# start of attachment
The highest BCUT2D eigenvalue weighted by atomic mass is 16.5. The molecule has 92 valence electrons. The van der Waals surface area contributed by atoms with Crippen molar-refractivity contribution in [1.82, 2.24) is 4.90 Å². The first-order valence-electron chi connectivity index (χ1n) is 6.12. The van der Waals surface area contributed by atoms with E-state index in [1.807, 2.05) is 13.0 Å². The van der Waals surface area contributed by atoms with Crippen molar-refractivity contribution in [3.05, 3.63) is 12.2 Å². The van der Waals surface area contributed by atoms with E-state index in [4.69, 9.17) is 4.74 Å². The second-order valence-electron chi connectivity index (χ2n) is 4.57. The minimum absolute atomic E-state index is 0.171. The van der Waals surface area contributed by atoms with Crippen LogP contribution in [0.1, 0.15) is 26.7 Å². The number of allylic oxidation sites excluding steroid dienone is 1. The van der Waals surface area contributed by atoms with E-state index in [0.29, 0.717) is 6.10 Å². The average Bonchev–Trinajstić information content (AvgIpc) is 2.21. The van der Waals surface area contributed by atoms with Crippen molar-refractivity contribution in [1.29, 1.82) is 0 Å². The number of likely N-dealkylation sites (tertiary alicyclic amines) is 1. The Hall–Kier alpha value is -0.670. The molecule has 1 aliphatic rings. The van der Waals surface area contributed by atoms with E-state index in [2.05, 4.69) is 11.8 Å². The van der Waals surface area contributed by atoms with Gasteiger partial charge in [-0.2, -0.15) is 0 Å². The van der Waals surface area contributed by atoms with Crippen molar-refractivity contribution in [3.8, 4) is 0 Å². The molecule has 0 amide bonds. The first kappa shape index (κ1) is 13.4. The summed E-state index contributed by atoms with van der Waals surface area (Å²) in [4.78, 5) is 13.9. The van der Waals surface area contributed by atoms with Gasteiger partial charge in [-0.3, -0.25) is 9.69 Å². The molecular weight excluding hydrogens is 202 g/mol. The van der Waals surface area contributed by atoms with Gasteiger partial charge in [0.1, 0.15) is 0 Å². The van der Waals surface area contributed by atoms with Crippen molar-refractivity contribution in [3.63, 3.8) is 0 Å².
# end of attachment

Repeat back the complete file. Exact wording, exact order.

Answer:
The highest BCUT2D eigenvalue weighted by atomic mass is 16.5. The molecule has 92 valence electrons. The van der Waals surface area contributed by atoms with Crippen molar-refractivity contribution in [1.82, 2.24) is 4.90 Å². The first-order valence-electron chi connectivity index (χ1n) is 6.12. The van der Waals surface area contributed by atoms with E-state index in [1.807, 2.05) is 13.0 Å². The van der Waals surface area contributed by atoms with Crippen molar-refractivity contribution in [3.05, 3.63) is 12.2 Å². The van der Waals surface area contributed by atoms with E-state index in [4.69, 9.17) is 4.74 Å². The second-order valence-electron chi connectivity index (χ2n) is 4.57. The minimum absolute atomic E-state index is 0.171. The van der Waals surface area contributed by atoms with Crippen LogP contribution in [0.1, 0.15) is 26.7 Å². The number of allylic oxidation sites excluding steroid dienone is 1. The van der Waals surface area contributed by atoms with E-state index in [0.29, 0.717) is 6.10 Å². The average Bonchev–Trinajstić information content (AvgIpc) is 2.21. The van der Waals surface area contributed by atoms with Crippen molar-refractivity contribution in [1.29, 1.82) is 0 Å². The number of likely N-dealkylation sites (tertiary alicyclic amines) is 1. The Hall–Kier alpha value is -0.670. The molecule has 1 aliphatic rings. The van der Waals surface area contributed by atoms with E-state index in [2.05, 4.69) is 11.8 Å². The van der Waals surface area contributed by atoms with Gasteiger partial charge in [-0.2, -0.15) is 0 Å². The van der Waals surface area contributed by atoms with Crippen molar-refractivity contribution in [3.8, 4) is 0 Å². The molecule has 0 amide bonds. The first kappa shape index (κ1) is 13.4. The summed E-state index contributed by atoms with van der Waals surface area (Å²) in [4.78, 5) is 13.9. The van der Waals surface area contributed by atoms with Gasteiger partial charge in [-0.3, -0.25) is 9.69 Å². The molecular weight excluding hydrogens is 202 g/mol. The van der Waals surface area contributed by atoms with Gasteiger partial charge in [0.1, 0.15) is 0 Å². The van der Waals surface area contributed by atoms with Crippen molar-refractivity contribution in [3.63, 3.8) is 0 Å².